Sunday, February 15, 2009

50 years ago, a man asked a simple question...

... with a complicated answer:

"Why cannot we write the entire 24 volumes of the Encyclopedia Brittanica on the head of a pin?"

Many years later, I read that question for the first time, and it changed my life.

The man who asked that question was Richard Feynman. He was one of my personal heroes, and he died 21 years ago today.

His speech "There's Plenty of Room at the Bottom"; was the first entry into the public mind, of the possibility of nano-science:
"I imagine experimental physicists must often look with envy at men like Kamerlingh Onnes, who discovered a field like low temperature, which seems to be bottomless and in which one can go down and down. Such a man is then a leader and has some temporary monopoly in a scientific adventure. Percy Bridgman, in designing a way to obtain higher pressures, opened up another new field and was able to move into it and to lead us all along. The development of ever higher vacuum was a continuing development of the same kind.

I would like to describe a field, in which little has been done, but in which an enormous amount can be done in principle. This field is not quite the same as the others in that it will not tell us much of fundamental physics (in the sense of, ``What are the strange particles?'') but it is more like solid-state physics in the sense that it might tell us much of great interest about the strange phenomena that occur in complex situations. Furthermore, a point that is most important is that it would have an enormous number of technical applications.

What I want to talk about is the problem of manipulating and controlling things on a small scale.

As soon as I mention this, people tell me about miniaturization, and how far it has progressed today. They tell me about electric motors that are the size of the nail on your small finger. And there is a device on the market, they tell me, by which you can write the Lord's Prayer on the head of a pin. But that's nothing; that's the most primitive, halting step in the direction I intend to discuss. It is a staggeringly small world that is below. In the year 2000, when they look back at this age, they will wonder why it was not until the year 1960 that anybody began seriously to move in this direction.

Why cannot we write the entire 24 volumes of the Encyclopedia Brittanica on the head of a pin?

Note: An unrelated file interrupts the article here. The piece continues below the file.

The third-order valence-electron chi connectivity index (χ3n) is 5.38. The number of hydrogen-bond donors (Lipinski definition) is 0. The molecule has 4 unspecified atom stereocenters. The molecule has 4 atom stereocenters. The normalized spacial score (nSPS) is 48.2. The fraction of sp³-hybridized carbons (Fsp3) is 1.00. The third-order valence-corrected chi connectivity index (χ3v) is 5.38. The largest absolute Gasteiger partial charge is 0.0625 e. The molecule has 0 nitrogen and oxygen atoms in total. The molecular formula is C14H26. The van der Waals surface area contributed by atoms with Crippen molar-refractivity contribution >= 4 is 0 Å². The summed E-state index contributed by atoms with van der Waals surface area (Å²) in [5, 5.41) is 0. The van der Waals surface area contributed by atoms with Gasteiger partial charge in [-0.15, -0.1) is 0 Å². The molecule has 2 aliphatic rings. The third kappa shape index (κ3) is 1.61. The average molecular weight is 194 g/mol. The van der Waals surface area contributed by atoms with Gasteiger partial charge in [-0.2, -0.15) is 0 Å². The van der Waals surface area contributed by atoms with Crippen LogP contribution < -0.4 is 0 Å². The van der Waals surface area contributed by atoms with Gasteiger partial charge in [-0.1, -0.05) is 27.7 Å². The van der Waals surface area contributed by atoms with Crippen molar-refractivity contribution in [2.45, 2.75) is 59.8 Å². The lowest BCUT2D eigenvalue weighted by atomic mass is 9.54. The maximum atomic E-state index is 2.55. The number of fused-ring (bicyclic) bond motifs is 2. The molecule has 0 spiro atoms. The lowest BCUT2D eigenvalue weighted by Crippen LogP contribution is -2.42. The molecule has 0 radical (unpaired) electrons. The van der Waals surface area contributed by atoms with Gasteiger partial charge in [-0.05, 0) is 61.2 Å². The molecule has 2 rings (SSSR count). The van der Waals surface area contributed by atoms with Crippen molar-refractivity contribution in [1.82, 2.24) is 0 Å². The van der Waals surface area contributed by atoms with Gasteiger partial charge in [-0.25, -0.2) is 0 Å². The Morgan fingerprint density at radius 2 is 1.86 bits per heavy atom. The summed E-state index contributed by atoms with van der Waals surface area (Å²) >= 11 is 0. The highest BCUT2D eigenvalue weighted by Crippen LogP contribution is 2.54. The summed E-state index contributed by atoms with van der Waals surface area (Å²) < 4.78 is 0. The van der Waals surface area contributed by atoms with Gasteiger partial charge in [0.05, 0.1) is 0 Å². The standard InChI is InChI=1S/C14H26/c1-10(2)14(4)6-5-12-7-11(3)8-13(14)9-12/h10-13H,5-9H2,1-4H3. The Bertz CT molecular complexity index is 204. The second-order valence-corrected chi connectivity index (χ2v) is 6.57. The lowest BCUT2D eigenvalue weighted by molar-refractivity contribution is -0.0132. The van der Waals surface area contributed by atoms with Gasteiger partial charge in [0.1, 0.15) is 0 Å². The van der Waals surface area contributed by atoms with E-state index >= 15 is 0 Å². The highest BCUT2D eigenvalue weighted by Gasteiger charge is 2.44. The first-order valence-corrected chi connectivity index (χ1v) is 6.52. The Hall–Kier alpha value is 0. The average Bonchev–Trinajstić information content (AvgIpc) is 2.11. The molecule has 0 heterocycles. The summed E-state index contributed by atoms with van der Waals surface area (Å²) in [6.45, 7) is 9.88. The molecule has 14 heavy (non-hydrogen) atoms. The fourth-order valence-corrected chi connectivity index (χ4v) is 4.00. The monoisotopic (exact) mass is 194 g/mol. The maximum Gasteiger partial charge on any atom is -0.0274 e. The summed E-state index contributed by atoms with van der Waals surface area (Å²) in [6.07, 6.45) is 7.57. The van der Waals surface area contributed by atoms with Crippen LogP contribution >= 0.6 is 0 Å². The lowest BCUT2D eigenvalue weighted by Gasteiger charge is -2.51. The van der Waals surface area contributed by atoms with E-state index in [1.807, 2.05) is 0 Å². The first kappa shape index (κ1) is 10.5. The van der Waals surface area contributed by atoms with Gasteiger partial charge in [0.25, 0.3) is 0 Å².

Feynman was; between the time when Albert Einstein passed in 1955, until his own passing, and the entry into the public conscience of Stephen Hawking (with the publication of "A Brief History of Time" in 1988); the worlds most public face of mathematics and physics. Though Carl Sagan was arguably more famous (he did have a TV show after all); no-one had more influence, or impact, or more respect.

When the Challenger disaster was investigated, it was Feynman who was selected (as the most respected name in science), to give credibility to the largely political committee. It was also Feynman who exposed the institutional bias, and marginal competence that caused the disaster in the first place.

It wasn't because of his brilliance (not that he wasn't brilliant) so much as his uncanny ability to relate both to other scientists, and to the general public.

He had a knack for explaining physics... or anything else for that matter... in a way that anyone could understand.

He was a nobel prize winner; but he also danced like a goofball, and played the bongos, and made AWFUL jokes, and played juvenile pranks.

He was the antithesis of popular perception of scientists. He was a geek, but he wasn't JUST a geek; which is the mold popular culture tried to shove us all into for so many years.

When he died, his students placed this banner on the Miliken library:

Feynman would certainly have loved the phallic pun involved right there.

In 1960, Feynman was asked to prepare a new curriculum for freshman physics as Cal Tech (where he was a professor). He agreed to do so, provided he only had to teach the course once. Out of that course came the single greatest education in the broad base of physics, to ever have been assembled.

The Feynman Lectures on Physics are required reading for anyone seeking any kind of education on the subject. They are accessible to anyone with a more than basic knowledge of math and science; but still useful to professional physicists, who may re-read them periodically to refresh their meory on a particular topic.

I have a set, and have had since I was a teenager. They are also available electronically online; and I strongly suggest anyone with any interest in science at all seek them out and read them fully... and over again every year or two.

I also recommend his three books; "Surely You're Joking Mr. Feynman", "What do you care what other people think?", and "The Pleasure of Finding Things Out" all of which were compiled from his written essays, and tapes of his extended interviews with his writing partner Ralph Leighton, and others.

Feynman gave several lengthly televised interviews towards the end of his life; I've embedded the first episode of several of them here.

Nova - "The best mind since Einstein?":


The Pleasure of Finding Things Out:

Take the World From Another Point of View: